NYC Community Calls on MTA to Build Long-Planned Subway Station
Thursday, August 18, 2022
Numerous community advocates are calling on the Metropolitan Transportation Authority to build a long-proposed subway station at 10th Avenue and 41st Street.
Construction of the station is being reconsidered as part of the MTA's 20-year needs assessment. Since the station was originally proposed, the community has grown significantly with the 2020 New York City census data showing an additional 13,640 residents living in the area.
Danny Pearlstein, policy and communications director with the Rider's Alliance, said this project will face stiff competition from other priorities in MTA's future plan.
"The MTA has a lot of different priorities and a lot of funding priorities and not enough money to go around," said Pearlstein. "So, this project will be in some kind of competition with other potential uses of funds in the next capital program. The Interborough Express is something the governor is already committed to, and that's going to be a major project."
Other proposed projects include West Side Access, which would bring Metro North's Hudson Line to Penn Station. Pearlstein said he feels if the station was built during the extension's original construction, it would be more cost efficient.
Construction could interrupt 7 train service to Hudson Yards as well as street traffic, similar to when construction occurred on the Second Avenue Subway's first phase.
The station's necessity could be called into question, though, since Hell's Kitchen isn't a transit desert.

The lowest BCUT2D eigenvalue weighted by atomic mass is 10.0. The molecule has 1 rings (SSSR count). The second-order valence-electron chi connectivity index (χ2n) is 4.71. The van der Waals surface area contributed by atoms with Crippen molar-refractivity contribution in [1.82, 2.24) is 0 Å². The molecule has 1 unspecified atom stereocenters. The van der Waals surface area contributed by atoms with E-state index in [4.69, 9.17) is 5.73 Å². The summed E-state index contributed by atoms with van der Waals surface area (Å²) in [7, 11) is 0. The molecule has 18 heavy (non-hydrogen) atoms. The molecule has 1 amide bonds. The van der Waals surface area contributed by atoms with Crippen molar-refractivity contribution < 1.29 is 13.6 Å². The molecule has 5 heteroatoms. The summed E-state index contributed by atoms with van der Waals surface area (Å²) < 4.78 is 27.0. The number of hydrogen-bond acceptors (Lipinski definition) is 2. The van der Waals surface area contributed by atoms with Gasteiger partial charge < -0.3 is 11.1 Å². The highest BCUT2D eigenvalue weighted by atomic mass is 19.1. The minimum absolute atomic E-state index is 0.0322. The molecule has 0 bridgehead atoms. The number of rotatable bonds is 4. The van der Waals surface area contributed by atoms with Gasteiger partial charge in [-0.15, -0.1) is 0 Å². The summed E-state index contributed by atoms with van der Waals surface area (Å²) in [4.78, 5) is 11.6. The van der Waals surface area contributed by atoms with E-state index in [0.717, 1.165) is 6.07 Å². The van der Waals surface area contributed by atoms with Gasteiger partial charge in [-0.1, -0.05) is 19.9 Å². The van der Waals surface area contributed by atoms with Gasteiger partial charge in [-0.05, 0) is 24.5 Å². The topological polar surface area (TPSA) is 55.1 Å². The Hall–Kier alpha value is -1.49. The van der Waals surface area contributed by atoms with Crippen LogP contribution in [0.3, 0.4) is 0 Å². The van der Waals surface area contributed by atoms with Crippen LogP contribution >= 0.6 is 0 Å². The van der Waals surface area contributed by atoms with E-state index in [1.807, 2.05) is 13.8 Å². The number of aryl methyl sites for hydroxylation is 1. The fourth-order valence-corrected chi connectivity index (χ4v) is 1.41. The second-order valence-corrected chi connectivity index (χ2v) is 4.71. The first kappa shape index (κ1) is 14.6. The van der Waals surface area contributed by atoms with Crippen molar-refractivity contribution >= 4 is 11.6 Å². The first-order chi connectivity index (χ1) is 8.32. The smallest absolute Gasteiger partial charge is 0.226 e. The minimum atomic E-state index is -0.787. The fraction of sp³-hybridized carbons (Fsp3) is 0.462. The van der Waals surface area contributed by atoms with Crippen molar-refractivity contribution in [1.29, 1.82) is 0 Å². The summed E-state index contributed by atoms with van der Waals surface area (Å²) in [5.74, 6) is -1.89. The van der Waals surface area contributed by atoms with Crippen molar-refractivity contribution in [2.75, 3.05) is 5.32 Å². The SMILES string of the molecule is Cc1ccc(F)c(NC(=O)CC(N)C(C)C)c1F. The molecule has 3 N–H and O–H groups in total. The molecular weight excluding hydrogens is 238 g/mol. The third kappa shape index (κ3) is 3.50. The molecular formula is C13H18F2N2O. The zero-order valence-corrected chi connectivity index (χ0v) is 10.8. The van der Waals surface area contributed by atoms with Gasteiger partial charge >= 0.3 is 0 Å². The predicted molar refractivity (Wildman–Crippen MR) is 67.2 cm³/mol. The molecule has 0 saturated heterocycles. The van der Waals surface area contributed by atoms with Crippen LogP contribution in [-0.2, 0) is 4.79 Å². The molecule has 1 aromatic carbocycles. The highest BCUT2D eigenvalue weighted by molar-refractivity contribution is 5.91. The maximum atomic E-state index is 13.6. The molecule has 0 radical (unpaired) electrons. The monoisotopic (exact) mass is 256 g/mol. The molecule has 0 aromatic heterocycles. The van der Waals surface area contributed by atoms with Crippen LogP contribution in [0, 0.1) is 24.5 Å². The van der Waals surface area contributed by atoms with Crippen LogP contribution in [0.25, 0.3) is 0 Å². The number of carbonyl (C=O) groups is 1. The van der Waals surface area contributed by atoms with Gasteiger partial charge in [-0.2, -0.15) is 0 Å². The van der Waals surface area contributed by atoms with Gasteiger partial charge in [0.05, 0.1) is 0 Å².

For the most part, residents have easy access to the 42nd Street stations in Times Square and at Port Authority, which provide access to 11 subway lines. This doesn't include the seven additional lines that are easily accessible via the 42nd Street shuttle.
Pearlstein said he feels the true need for this station comes down to how the subway is a heavily utilized means of transportation for Hell's Kitchen residents.
"Folks in this community are particularly transit dependent," said Pearlstein. "There are probably many fewer people, many fewer households that have cars in the sort of Hell's Kitchen area than, for example, in Flatlands, in Brooklyn, which is a heavily car-dependent area where some people take buses but many more households have cars, garages, have driveways. The car infrastructure is built out."
Flatlands would be one of several communities to be served by the new Interborough Express.
He said he feels getting people out of cars is a necessity as well, but says the competition between projects shouldn't exist. Instead, he said there should be enough money for all projects without it being an "either-or" decision.
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